Kid Talk

Incorporating Old World Traditions Into Our Kids’ Modern Lives

Incorporating Old World Traditions Into Our Kids’ Modern Lives

By Mandi Lou Gross of Congregation B’nai Israel in St. Petersburg, Florida

Mandi Lou Gross

Incorporating Old World traditions into our modern lives poses a dilemma. As millennial Jewish parents, we try all sorts of tactics to get our kids “into” their heritage. We chant prayers to Disney tunes, we make Pinterest crafts for every Jewish holiday; we scour YouTube for the perfectly entertaining Hanukkah video—whatever it takes to strike a chord with our littlest members of the tribe. Pop culture seeps in everywhere to help relate biblical concepts into 21st century minds—instead of Esther and Mordechai in our Purim parade, it is a procession of PJ Masks and Zombie Princesses—but whatever gets the kids in the building. Injecting faith into our everyday lives provides even more of a challenge.

Emma and Merit In Torah Making Class

As mom of 3-year-old Merit, finding anything that pleases the tiny man is hard enough, let alone something religious. Then, one fine day, it finally happened: my real-world mom-life and my Jewish religion combined in a perfect storm of sunshine and rainbows, and little Merit stood at the center. One of the biggest milestones in any parent’s journey is potty training. There is discussion, begging and sometimes even bribery to get to that big day, the first day of big boy undies. One week after his third birthday, Merit, wearing his brand-new Paw Patrol underwear, ventured out of the house sans diaper for the first time to attend Tot Shabbat. Proudly, he announced his victory to the other kids, and then, one of the moms made an announcement that a Shehecheyanu was in order, that someone in the room was wearing underwear for the first time. He raised his hand so everyone would know that he was the man-of-the-hour. The room filled with voices, both big and small, singing the words to the beaming toddler. Although he was not aware of the meaning of the words, “Blessed are You Lord our God, Ruler of the Universe who has given us life, sustained us and allowed us to reach this day,” I, as the mom, was keenly aware of the significance. The traditional prayer is used to commemorate special occasions or firsts, to show thanks for new experiences. He was thrilled that everyone was celebrating and chanting because of him, and I was touched by the significance of the literal words of the prayer and also what they represent. I was forced to slow down my fast-paced life long enough to hear my community share this moment with my son. He was the proudest kid in the world for that moment in time, and the positive experience even convinced one of the other 3 year olds to ditch her diaper for big-kid underwear.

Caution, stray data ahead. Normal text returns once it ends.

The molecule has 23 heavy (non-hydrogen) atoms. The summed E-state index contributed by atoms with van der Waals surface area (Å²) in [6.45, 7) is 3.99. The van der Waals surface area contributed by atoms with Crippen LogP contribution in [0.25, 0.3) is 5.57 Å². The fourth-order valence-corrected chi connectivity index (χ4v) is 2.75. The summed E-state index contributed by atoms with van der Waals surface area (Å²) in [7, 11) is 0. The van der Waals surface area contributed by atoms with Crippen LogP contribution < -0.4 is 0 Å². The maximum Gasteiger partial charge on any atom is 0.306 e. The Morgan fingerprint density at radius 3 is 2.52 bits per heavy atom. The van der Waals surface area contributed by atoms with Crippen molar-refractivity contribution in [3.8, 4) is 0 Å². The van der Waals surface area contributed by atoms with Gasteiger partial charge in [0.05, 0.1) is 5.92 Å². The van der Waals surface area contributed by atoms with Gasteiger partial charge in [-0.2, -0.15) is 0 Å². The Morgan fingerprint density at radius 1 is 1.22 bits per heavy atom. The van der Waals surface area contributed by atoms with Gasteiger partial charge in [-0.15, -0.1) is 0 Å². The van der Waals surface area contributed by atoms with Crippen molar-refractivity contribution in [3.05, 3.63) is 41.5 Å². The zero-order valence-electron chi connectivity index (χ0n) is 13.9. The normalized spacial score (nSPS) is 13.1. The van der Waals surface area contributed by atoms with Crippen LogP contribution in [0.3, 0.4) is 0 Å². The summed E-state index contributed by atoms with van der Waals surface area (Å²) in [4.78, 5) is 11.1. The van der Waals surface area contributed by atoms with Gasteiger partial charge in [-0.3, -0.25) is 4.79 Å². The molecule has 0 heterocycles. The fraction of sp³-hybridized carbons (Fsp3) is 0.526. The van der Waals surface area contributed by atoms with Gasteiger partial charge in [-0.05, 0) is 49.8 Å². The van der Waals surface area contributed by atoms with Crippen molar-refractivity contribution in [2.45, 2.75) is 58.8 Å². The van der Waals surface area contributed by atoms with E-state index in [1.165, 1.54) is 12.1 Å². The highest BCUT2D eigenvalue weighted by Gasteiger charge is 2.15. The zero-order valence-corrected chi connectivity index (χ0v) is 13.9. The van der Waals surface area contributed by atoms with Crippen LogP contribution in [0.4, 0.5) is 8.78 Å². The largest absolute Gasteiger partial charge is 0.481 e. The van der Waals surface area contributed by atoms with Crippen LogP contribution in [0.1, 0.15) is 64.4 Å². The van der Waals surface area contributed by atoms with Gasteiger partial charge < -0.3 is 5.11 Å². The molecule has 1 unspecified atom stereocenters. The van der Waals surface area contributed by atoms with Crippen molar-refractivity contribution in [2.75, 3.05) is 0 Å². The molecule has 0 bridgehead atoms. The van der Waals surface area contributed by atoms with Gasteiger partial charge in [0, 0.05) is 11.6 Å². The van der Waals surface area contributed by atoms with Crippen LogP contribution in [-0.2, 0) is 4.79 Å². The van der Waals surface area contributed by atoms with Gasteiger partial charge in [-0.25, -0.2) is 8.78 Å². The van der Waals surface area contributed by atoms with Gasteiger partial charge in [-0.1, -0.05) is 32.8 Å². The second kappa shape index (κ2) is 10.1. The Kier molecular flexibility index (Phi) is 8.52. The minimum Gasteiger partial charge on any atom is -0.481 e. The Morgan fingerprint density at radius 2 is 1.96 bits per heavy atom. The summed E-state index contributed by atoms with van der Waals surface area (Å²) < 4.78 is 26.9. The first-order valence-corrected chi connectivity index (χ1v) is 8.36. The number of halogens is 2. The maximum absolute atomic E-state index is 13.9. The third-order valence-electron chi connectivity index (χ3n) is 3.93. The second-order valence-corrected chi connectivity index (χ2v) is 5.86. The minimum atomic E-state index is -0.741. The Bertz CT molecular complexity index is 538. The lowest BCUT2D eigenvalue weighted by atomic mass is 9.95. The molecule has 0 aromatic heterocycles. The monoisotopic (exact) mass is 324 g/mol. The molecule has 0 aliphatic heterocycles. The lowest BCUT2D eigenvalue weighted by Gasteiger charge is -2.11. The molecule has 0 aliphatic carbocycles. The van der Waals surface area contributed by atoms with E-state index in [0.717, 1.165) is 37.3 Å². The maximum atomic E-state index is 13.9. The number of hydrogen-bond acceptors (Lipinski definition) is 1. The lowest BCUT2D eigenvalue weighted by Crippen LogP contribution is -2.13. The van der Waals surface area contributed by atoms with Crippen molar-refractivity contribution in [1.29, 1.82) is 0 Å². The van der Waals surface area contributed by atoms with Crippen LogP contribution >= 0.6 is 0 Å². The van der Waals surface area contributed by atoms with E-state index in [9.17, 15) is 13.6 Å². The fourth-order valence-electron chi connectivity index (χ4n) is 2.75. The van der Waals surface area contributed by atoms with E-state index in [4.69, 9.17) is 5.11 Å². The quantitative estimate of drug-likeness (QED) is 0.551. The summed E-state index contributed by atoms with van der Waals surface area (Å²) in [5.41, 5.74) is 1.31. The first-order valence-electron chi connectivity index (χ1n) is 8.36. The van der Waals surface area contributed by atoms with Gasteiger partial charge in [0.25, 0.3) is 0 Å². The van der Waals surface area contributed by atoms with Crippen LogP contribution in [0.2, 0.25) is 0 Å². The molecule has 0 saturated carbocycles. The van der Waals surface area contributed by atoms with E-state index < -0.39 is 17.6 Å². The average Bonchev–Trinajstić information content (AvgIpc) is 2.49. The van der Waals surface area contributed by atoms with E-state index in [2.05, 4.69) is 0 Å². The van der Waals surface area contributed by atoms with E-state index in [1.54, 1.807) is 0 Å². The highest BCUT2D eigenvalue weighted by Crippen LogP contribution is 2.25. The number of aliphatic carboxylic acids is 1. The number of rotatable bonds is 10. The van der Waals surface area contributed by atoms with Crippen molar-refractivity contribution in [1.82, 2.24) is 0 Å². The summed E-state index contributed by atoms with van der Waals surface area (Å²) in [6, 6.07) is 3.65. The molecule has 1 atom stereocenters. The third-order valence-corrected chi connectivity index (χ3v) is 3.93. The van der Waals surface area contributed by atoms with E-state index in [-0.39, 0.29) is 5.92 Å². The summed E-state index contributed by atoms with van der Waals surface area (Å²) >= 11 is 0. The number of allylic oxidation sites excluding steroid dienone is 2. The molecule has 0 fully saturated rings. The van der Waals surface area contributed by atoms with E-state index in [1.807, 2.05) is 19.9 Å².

The Gross Family

I grew up familiar with this prayer, hearing it on the first night of Hanukkah, or when the synagogue dedicated a new Torah, but integrating it into an extremely personal aspect of life was unexpected and wonderful. I am thankful to that mom for suggesting that idea and helping use Judaism to celebrate the wonderful “firsts” that can happen every day.

From small triumphs to larger milestones, I have been discovering more and more common ground between my contemporary life and my Jewish heritage. A couple of months ago, as social media exploded with graduation photos, in my house, Emma, a little preschool graduate, proudly put on her best pink dress (and her doll’s matching dress)—it was Graduation Shabbat! The high school, college and grad school honorees were given their mazel tovs and kudos, and then it was time for the proudest congregants to get their blessings. The preschool graduates were called up by name to the bima; the normally quiet Shabbat service erupted in cheers for the beaming children. They stood in a wiggly, disorganized clump next to the Ark, as only a group of 5 year olds can. They were each presented with their preschool capstone project, a tiny Torah. Crafted during the preschool program, “Gan Yom Rishon,” the kids used dry-cleaner hanger white cardboard bottoms, lots of glue and sparkly rhinestones to make the Torahs and Torah covers. Each Torah was adorned with a Yad affixed to a popsicle stick (The Yad was special because it was the child’s own handprint traced on a Shrinky Dinks sheet and baked in the oven). They stood in front of family and friends, clutching their treasured Torahs, as the Rabbi blessed them with the Priestly blessing on the completion of preschool. “The Lord bless you and protect you! The Lord deal kindly and graciously with you! The Lord bestow His favor upon you and grant you peace!” As a Jewish Day School graduate and attendee of numerous B’nai Mitzvot, I have heard this prayer many times, but none as tear-jerkingly striking as when it is directed at a bunch of tiny children with huge smiles. The parents, bubbes and zaydes were smiling through tears evoked by a mixture of past memories and future hopes. As our congregation does not allow photography on Shabbat, our youth director told us to enjoy the moment by being present and capturing the mental image. In an age of smartphones, it was hard to not snap this perfect picture of cuteness. I had to resist, but she was right; the experience is one I will never forget, and I saw it in real-life, not through my phone screen.

Emma with her Torah
at preschool graduation

By hosting this special Shabbat, we were able to celebrate a seemingly small event in a very large way. A preschool graduation is not a major lifecycle happening, and Hallmark doesn’t make cards for it—but to Emma, it is a pretty big deal. And in a few weeks, with her curls neatly fluffed on top of her head, and shiny new lunchbox in hand, Emma will march off to her first day of Kindergarten, but not without first saying her Shehecheyanu prayer.

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